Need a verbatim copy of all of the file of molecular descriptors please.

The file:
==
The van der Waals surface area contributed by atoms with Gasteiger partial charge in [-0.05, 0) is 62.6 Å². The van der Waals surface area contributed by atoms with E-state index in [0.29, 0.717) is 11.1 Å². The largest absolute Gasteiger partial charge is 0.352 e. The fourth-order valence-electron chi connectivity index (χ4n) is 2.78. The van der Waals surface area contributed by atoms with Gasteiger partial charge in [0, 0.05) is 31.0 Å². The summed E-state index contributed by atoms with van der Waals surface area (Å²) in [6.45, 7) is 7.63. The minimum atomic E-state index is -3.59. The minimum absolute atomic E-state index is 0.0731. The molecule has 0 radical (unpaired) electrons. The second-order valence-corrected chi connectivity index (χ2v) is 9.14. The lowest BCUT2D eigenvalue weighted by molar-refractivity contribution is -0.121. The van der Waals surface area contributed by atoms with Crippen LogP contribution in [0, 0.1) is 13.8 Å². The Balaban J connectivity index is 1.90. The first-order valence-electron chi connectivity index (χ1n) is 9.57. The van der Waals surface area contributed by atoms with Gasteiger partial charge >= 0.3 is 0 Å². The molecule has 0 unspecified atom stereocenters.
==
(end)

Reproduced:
The van der Waals surface area contributed by atoms with Gasteiger partial charge in [-0.05, 0) is 62.6 Å². The van der Waals surface area contributed by atoms with E-state index in [0.29, 0.717) is 11.1 Å². The largest absolute Gasteiger partial charge is 0.352 e. The fourth-order valence-electron chi connectivity index (χ4n) is 2.78. The van der Waals surface area contributed by atoms with Gasteiger partial charge in [0, 0.05) is 31.0 Å². The summed E-state index contributed by atoms with van der Waals surface area (Å²) in [6.45, 7) is 7.63. The minimum atomic E-state index is -3.59. The minimum absolute atomic E-state index is 0.0731. The molecule has 0 radical (unpaired) electrons. The second-order valence-corrected chi connectivity index (χ2v) is 9.14. The lowest BCUT2D eigenvalue weighted by molar-refractivity contribution is -0.121. The van der Waals surface area contributed by atoms with Crippen LogP contribution in [0, 0.1) is 13.8 Å². The Balaban J connectivity index is 1.90. The first-order valence-electron chi connectivity index (χ1n) is 9.57. The van der Waals surface area contributed by atoms with Gasteiger partial charge >= 0.3 is 0 Å². The molecule has 0 unspecified atom stereocenters.